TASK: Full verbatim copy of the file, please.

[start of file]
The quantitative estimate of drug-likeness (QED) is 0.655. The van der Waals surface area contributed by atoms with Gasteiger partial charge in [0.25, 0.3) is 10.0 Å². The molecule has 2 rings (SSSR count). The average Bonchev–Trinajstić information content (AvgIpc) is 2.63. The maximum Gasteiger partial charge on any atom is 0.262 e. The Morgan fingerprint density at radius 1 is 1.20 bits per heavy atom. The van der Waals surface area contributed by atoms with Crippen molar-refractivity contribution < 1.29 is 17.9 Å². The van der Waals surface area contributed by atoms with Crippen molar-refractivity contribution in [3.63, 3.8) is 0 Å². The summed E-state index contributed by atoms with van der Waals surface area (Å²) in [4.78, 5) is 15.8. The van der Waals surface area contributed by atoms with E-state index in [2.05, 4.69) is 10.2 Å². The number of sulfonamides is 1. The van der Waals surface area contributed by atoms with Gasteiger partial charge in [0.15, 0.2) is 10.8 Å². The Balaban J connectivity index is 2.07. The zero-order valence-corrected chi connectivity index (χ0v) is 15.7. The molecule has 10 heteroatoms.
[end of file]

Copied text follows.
The quantitative estimate of drug-likeness (QED) is 0.655. The van der Waals surface area contributed by atoms with Gasteiger partial charge in [0.25, 0.3) is 10.0 Å². The molecule has 2 rings (SSSR count). The average Bonchev–Trinajstić information content (AvgIpc) is 2.63. The maximum Gasteiger partial charge on any atom is 0.262 e. The Morgan fingerprint density at radius 1 is 1.20 bits per heavy atom. The van der Waals surface area contributed by atoms with Crippen molar-refractivity contribution < 1.29 is 17.9 Å². The van der Waals surface area contributed by atoms with Crippen molar-refractivity contribution in [3.63, 3.8) is 0 Å². The summed E-state index contributed by atoms with van der Waals surface area (Å²) in [4.78, 5) is 15.8. The van der Waals surface area contributed by atoms with E-state index in [2.05, 4.69) is 10.2 Å². The number of sulfonamides is 1. The van der Waals surface area contributed by atoms with Gasteiger partial charge in [0.15, 0.2) is 10.8 Å². The Balaban J connectivity index is 2.07. The zero-order valence-corrected chi connectivity index (χ0v) is 15.7. The molecule has 10 heteroatoms.